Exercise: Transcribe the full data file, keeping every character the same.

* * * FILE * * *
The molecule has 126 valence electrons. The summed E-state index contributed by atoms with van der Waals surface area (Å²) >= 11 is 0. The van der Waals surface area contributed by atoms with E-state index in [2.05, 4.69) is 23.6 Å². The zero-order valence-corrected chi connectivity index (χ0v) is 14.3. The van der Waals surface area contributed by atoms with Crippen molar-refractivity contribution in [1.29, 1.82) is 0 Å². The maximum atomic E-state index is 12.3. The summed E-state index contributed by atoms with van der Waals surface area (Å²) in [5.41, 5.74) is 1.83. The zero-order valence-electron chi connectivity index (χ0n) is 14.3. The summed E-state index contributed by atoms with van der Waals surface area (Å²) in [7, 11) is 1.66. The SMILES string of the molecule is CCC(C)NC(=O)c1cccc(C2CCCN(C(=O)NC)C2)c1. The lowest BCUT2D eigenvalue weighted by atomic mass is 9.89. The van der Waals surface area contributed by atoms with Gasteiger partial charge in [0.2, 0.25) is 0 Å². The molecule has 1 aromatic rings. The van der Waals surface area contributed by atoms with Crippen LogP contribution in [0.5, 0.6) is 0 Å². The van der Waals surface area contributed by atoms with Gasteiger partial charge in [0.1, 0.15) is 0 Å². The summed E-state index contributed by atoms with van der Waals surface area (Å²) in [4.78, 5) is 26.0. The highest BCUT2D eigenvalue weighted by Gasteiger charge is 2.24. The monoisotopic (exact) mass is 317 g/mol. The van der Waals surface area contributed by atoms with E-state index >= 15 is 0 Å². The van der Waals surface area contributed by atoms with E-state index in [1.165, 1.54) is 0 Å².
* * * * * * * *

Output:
The molecule has 126 valence electrons. The summed E-state index contributed by atoms with van der Waals surface area (Å²) >= 11 is 0. The van der Waals surface area contributed by atoms with E-state index in [2.05, 4.69) is 23.6 Å². The zero-order valence-corrected chi connectivity index (χ0v) is 14.3. The van der Waals surface area contributed by atoms with Crippen molar-refractivity contribution in [1.29, 1.82) is 0 Å². The maximum atomic E-state index is 12.3. The summed E-state index contributed by atoms with van der Waals surface area (Å²) in [5.41, 5.74) is 1.83. The zero-order valence-electron chi connectivity index (χ0n) is 14.3. The summed E-state index contributed by atoms with van der Waals surface area (Å²) in [7, 11) is 1.66. The SMILES string of the molecule is CCC(C)NC(=O)c1cccc(C2CCCN(C(=O)NC)C2)c1. The lowest BCUT2D eigenvalue weighted by atomic mass is 9.89. The van der Waals surface area contributed by atoms with Gasteiger partial charge in [0.2, 0.25) is 0 Å². The molecule has 1 aromatic rings. The van der Waals surface area contributed by atoms with Crippen LogP contribution in [0.5, 0.6) is 0 Å². The van der Waals surface area contributed by atoms with Gasteiger partial charge in [0.1, 0.15) is 0 Å². The summed E-state index contributed by atoms with van der Waals surface area (Å²) in [4.78, 5) is 26.0. The highest BCUT2D eigenvalue weighted by Gasteiger charge is 2.24. The monoisotopic (exact) mass is 317 g/mol. The van der Waals surface area contributed by atoms with E-state index >= 15 is 0 Å². The van der Waals surface area contributed by atoms with E-state index in [1.165, 1.54) is 0 Å².